On Thursday, the NCAA moved one step closer to granting its five most prominent Division I conferences the power to rule themselves on some of the most pressing issues facing the governing body of college sports.
After meeting in Indianapolis, the NCAA’s Board of Directors announced they have endorsed the restructuring process for Division I that allows schools from the ACC, Big Ten, Big 12, SEC and Pac-12 to have a weighted autonomy over specific interests, which includes such hot-button issues as cost-of-attendance stipends and insurance policies to protect athlete’s future earnings.
While such autonomy would be limited in scope and the NCAA won’t formalize a new structure until August, the “Power Five” conferences are well on track to have more control over their subset of the NCAA. Utah athletic director Chris Hill is among those who welcomes such change.
“I think it’s important to figure out how to provide student-athletes with more resources that will help them along the way,” he said. “Those five conferences are a group that will more readily agree on those issues. It’s an important change and it has big upside.”
But some are more concerned about the limitations of that power.
In its news release, the NCAA said most agree the Power Five should be able to determine their own courses of action for cost-of-attendance stipends, insurance policies for athletes, and academic support among a few other perks.
But those outside those five conferences want to make sure the limits of that autonomy are spelled out specifically before the NCAA approves it. If the five power leagues are allowed to control such issues as roster size and transfer rules, it could diminish other schools’ ability to compete.
Although most think some autonomy should be allowed, Utah State athletic director Scott Barnes said, it needs fine-tuning to make sure it doesn’t slant the playing field.
“The devil’s in the details in relation to those terms that still need to be discussed,” Barnes said. “I’m not worried about using a helicopter to recruit with, but we have to be diligent as a non-big-five school and working toward holding on to some of those things that keep us competitive as best we can.”
The NCAA will be gathering feedback throughout the spring to refine its proposal.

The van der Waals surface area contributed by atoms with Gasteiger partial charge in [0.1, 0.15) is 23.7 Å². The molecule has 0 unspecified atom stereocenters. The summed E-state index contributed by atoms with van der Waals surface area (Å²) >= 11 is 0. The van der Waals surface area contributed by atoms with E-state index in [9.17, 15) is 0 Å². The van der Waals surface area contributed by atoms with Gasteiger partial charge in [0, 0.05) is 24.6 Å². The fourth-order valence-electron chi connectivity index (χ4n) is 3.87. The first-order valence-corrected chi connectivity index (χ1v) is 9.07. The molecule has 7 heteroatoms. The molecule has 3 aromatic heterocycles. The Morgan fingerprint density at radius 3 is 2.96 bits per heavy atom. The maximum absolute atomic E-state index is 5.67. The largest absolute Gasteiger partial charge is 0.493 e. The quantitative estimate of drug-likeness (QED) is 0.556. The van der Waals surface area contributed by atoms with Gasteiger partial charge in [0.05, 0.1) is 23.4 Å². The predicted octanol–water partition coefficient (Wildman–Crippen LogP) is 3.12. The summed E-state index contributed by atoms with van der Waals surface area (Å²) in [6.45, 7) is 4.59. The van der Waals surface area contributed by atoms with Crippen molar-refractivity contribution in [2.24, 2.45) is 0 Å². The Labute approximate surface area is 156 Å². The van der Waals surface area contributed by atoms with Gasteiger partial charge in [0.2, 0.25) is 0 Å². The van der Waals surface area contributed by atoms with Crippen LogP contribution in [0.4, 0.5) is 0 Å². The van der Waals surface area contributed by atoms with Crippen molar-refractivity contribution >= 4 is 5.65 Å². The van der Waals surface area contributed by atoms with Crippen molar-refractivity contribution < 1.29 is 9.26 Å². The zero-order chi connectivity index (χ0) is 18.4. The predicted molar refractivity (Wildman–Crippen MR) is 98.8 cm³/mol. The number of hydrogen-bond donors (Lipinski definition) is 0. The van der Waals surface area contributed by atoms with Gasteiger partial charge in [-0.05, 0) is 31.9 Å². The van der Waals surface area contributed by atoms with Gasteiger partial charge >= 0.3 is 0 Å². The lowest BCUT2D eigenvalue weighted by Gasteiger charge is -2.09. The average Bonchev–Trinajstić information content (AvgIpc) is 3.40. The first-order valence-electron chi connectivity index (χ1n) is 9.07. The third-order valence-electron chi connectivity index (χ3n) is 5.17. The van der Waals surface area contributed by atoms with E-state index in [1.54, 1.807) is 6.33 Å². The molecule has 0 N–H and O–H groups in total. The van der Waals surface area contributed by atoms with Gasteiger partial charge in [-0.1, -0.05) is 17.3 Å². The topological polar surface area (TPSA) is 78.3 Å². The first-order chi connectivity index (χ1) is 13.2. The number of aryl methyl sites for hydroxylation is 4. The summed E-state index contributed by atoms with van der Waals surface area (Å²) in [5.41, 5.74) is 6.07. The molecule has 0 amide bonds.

Among the structural changes being considered are an athletic council, featuring one representive from each Division I conference, to govern day-to-day policy and legislative responsibility. Most of those members would be athletic directors, but it would also include seats for both student athletes and conference commissioners.
Most Division I athletic directors, both Hill and Barnes agreed, see the proposed structure as a more nimble version of the existing hierarchy that can wipe out insignificant or outdated rules gathering dust in the NCAA guidelines. Increased student representation is also a plus, both mentioned, with Hill saying it could pave the way for some dramatic changes to how athletes are compensated.
Hill supports changes that would let student-athletes profit from their own likenesses. Incidents such as accusations that Johnny Manziel pocketed cash for signing autographs should be non-issues, he said. A restructured NCAA could make a harder push to allow such benefits. “If there’s a[n] … athlete who has a chance to do something with their image such as signing autographs, I don’t see any problem with it,” Hill said.
The NCAA on Thursday also adopted a new transfer policy. Those who don’t apply for immediate eligibility under a hardship waiver will get an extra year of eligibility after sitting out for the required period. Also, new guidelines were officially adopted to allow Division I schools to offer athletes unlimited meals and snacks.
‘Power Five’ may get more power
The NCAA is considering a proposal that would let the ACC, Big 10, Big 12, SEC and Pac-12 govern themselves in specific areas relating to student-athlete well-being. The NCAA says most agree these are the areas the conferences should be autonomous:
Financial aid • Including cost-of-attendance stipends and guaranteeing scholarships for more than one year.
Insurance • Including policies that protect future earnings of athletes that stand to make a windfall turning pro, ie. one-and-dones.
Academic support • Including offering more support to academically at-risk students.
Other support • Travel and free tickets to games for athletes’ families.